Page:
That’s very true. It goes back to the storytelling for me. I always like the music to add to the storytelling, to influence the storytelling, but not do the storytelling. So it’s definitely a delicate balance. There’s plenty of tracks where you could just play Joe’s music and have no dialogue or sound effects and it would totally work. When you start with that as a base, everything else you add is going to be just icing.
I would be remiss not to ask you about the amazing casts that you have. You’ve got JC to start with, but then you bring in Carlo Rota, who is amazing. You’ve got Richard Schiff in there, who shows up in two episodes. You’ve got Moises [Arias], and of course, you get Phylicia Rashad who is playing so far against type here. With this performance, Clair Huxtable is long gone. Clair has left the building!
Yeah. Phylicia had so much fun. I could just tell. Every time she was on set she was just enjoying herself so much. I think for her to do the type of work that she does and the plays that she’s in, she’s an unbelievable actress, so you know dramatically she’s going to be fine. But to come in and then she can chew scenery with the best of them and throw her weight around and be this badass that I knew she had inside of her the whole time. She’s remarkable in the role. And really, you couldn’t have pulled off what she pulled off with anybody.
What I love about Phylicia is that I know how selective she is with the parts that she’ll take. On “Empire”, she’s got superb writing; a really meaty role there. And over the years, even going back to “Murder, She Wrote”, a double episode there, and “Touched by an Angel”, things like that, she gravitates to roles because of writing. When I saw she was involved in this, I knew immediately there’s quality here somewhere, even without seeing a single frame. She would not be here if there was not quality.
She definitely elevates whatever she comes on board with and when we initially thought of her for the character, we were like, “Well, she would never say yes to this.” And she read the script and she had very thoughtful things to say about the script. She wanted to talk to Dave and I and her only comment was, “Maybe my character doesn’t have to swear quite so much.” And we were like, “No, it’s important that Jane swears.” And she said, “Great, then I’m ready to fuckin’ swear.” She was on board, so, yeah, it was great. She was the best. I can’t say enough nice things about her.
How challenging was it to cast the role of Vanessa because you have to get somebody who is able to go “mano-y-mano with JC on a physical level, a comedic level. That could not have been an easy hunt for you.
It was not. It was not. We met with a lot of actresses. Part of the challenge of this show was that at the point where we were casting these roles, you just have a script. And people hear from their agents, “Oh it’s a comedy, it’s Jean-Claude Van Damme” and they think it’s going to be tonally something very different than what it ended up being. So they think it’s going to be broad. A lot of people came in thinking like, “Oh, it’s a spoof, right?” We’re like, “Nope, nope it’s not a spoof, this is supposed to be its own thing.” So finding someone who could get the tone right, that was challenging in and of itself. And then with Vanessa the character, she really straddles this line because she has to angry with JC that whole first episode. I think for any character, but particularly, I think, for women, it’s challenging to play a character who’s supposed to be kind of angry and even a little bit mean towards the main character that the audience is supposed to feel sympathy for. I think that it’s just difficult to get that right without it being off-putting to audiences. I think sometimes you watch a performance and people recoil from that. So to find the warmth and the humanity in all the things that really Vanessa needs – you need to understand why she’s angry with him and see what the appeal is, what the attraction is, why this movie star would be coming out of retirement to pursue her. It was a tough balancing act and from the first time Kat [Foster] came in and taped an audition, Dave and I watched it and it was just like, “Okay, we found Vanessa.” That was it, she just nailed it as soon as she came in. She really breathed a life and a sensitivity and a vulnerability and a strength into that character that wasn’t always on the page. That was something that, as the story evolved, it becomes a little bit more Vanessa focused and a lot of that has to do with Kat’s ability to make her this very fleshed out and very strong character.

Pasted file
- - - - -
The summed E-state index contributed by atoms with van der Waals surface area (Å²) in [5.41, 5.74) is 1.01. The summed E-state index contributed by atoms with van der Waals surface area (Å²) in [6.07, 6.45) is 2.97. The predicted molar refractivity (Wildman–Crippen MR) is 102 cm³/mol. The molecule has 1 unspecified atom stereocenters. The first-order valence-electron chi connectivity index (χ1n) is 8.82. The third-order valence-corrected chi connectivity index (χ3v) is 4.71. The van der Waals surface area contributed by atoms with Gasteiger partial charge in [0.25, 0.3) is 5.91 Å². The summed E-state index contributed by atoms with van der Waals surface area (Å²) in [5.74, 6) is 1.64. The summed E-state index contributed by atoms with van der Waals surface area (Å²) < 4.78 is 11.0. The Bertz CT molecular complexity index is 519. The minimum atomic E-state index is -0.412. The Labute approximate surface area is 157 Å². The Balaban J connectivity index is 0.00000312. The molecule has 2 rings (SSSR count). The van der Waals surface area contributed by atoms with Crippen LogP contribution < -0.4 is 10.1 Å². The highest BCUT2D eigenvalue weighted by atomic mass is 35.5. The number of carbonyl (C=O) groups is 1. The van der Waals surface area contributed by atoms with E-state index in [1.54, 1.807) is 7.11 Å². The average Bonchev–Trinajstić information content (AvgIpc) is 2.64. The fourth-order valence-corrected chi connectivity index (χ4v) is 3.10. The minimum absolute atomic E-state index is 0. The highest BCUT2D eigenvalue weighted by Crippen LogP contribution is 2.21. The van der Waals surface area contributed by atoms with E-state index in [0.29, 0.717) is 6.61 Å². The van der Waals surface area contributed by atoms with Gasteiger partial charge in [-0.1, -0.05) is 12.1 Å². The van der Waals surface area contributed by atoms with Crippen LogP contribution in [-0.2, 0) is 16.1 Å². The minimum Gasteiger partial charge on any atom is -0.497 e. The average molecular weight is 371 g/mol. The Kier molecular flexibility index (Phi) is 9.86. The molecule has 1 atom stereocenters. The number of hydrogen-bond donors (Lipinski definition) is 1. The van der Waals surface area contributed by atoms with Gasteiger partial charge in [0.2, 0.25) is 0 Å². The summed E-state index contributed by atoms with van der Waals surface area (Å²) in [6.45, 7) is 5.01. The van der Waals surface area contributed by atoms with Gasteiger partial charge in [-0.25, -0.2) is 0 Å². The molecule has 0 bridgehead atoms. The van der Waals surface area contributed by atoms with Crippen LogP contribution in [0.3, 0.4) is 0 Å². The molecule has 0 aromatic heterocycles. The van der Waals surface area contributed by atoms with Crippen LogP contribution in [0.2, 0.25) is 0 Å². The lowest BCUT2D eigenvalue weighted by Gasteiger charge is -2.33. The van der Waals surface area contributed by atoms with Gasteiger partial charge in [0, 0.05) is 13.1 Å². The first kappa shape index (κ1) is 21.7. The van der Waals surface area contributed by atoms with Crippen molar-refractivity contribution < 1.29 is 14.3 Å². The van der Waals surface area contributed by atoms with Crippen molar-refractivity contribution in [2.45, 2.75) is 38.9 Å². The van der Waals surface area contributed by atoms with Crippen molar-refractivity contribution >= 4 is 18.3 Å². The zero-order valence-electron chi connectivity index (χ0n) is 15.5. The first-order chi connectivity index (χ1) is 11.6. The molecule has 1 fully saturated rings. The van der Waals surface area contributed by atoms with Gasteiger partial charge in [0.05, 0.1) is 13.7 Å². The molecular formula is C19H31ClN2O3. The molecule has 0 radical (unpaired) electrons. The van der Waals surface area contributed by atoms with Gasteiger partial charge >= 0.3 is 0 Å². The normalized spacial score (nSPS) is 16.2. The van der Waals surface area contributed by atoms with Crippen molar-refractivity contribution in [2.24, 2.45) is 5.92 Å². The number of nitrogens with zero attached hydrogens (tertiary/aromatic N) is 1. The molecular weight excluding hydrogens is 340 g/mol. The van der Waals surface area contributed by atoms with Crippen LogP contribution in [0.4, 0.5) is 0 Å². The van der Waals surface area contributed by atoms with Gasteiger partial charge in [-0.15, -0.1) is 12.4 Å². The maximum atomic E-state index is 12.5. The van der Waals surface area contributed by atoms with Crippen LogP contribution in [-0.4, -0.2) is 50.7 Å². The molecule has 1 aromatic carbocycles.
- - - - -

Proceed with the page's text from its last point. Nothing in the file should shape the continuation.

I’ve got to ask you, Peter, what did you through this process of the six episodes series through developing it, through working with Dave, working with JC, what did you learn about yourself as a director that you can now take forward into future projects? Hopefully, a second season of this!
That’s a good, very challenging question. This was my first project after doing “‘Keanu”, and “Keanu” was a very difficult process. It taught me a lot of lessons the hard way. It made me realize a lot of things that I needed to get better at as a director. And so this show was kind of the first opportunity I had to put a lot of those lessons into use. And while I still learned a lot of lessons the hard way on this show, because I think you just have to do that every time or you’re not doing it right, this show gave me a lot of confidence to tackle more dramatic stuff. This was my first time doing something that veers into true drama. There’s still moments of levity, there’s still comedy throughout, but there’s also some character things that … it got very emotional on set sometimes getting into some of this stuff. It made me really hungry to do more of that. So that’s kind of what I’m walking away from the experience, hoping that I get to do more of that.
JEAN-CLAUDE VAN JOHNSON is available on December 15, streaming exclusively on Amazon Prime Video.
By debbie elias, interview 11/30/2017